What might it be like if August Wilson took a stab at “The Cherry Orchard?” That is more or less the milieu of the world premiere of Regina Taylor’s “Magnolia” which seeks to give deeper resonance to the divide of black and white that had long been implicit in Atlanta, but became explicit in 1963 by civil rights gains that so threatened the status quo of segregation that a wall was temporarily constructed across the city a la the Berlin Wall, built only three years earlier by the Soviets. The play gets off to a slow start, alternating as it does between the worlds of black and white, each represented by a restaurant for each, as we get to know the diverse attitudes of both worlds, both having proponents that are pleased to see what they feel is an instinctive divide be made clear-cut.
That these worlds will ultimately collide and be transformed is a foregone conclusion, as well as that this will somehow come about in a Chekovian takeover of an estate from one side to the other involving trees (in this case the Magnolia tree) but along the way, plenty of soul-searching moments are summed up in heavy-handed monologues that don’t ring true to the actual fabric of genuine character dialogue. But then, such was often the case for August Wilson as he was finding his voice.
What does uniquely hold our attention, though, is the eloquent expression of how much those on both sides, whether the old African-American butler who has seen it all, the white guitar-strumming liberal hippie-in-progress (1963 was too early for the real thing, especially in Atlanta), the black businessman or the spoiled white racist woman are all far too unwilling to see beyond themselves, which is a truth of life that is rarely mined in plays that focus on race relations: would those who are not in power really act much differently if they were in control? The breath of fresh air in that regard is the character of Carlotta (Roxanne Reese), who like the playwright herself, is an African-American actress and is able to use her aesthetic sensibility to see beyond color. Her summation of white and black men? “At the end of the day, they’re all dogs.”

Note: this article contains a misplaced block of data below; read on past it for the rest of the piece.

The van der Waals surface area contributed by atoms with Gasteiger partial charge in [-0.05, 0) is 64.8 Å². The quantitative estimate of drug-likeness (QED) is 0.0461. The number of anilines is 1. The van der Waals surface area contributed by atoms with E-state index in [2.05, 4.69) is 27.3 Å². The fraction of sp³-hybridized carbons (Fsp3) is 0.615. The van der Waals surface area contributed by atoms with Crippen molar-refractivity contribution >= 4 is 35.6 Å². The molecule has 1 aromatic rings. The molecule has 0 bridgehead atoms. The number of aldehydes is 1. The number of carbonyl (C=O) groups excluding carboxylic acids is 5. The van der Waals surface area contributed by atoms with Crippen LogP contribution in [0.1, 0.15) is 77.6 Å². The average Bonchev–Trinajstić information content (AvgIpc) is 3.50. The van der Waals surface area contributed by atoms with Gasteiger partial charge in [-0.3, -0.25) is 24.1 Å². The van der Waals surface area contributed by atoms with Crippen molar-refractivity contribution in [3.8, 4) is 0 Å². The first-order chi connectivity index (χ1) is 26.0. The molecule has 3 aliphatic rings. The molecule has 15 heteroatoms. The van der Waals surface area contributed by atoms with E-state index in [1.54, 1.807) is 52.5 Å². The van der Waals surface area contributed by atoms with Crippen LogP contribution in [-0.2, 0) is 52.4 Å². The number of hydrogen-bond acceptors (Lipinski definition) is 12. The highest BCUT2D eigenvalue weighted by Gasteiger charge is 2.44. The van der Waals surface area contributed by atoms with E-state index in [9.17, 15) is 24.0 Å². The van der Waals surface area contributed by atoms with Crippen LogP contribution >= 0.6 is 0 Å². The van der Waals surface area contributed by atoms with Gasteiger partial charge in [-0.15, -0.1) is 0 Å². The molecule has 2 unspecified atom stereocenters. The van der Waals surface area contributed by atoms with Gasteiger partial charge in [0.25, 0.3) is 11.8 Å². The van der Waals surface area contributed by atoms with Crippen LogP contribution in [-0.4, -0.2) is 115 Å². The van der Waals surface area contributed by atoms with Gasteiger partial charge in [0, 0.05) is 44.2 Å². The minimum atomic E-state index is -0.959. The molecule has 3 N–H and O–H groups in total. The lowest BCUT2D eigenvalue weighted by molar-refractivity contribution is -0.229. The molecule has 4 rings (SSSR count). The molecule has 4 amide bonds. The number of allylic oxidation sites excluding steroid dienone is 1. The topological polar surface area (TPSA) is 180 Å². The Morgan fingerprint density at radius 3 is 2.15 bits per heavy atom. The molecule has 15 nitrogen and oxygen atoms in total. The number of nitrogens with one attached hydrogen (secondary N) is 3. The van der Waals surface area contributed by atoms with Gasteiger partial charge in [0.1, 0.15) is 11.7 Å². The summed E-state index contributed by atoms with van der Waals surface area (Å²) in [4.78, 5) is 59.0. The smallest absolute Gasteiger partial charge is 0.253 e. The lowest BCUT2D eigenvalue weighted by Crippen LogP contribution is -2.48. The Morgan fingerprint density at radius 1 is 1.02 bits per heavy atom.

Another refreshing aspect of this play is how well its emotional care is revealed in a tight ensemble, a quality not often found at Goodman where actors tend to be left more to their own self-propelled energy. No doubt this is due to Anna D. Shapiro’s direction, and her fingerprints are all over the action of the play. This is Shapiro’s first new work since winning the Best Director Tony last year for “August: Osage County” and her work here and concurrently over at Lookingglass are a reminder of how deeply she can pull truth out of actors, Chicago style. (Dennis Polkow)
“Magnolia” runs through April 19 at Goodman Theatre’s Albert Theatre, 170 N. Dearborn, (312)443-3800. $25-$70.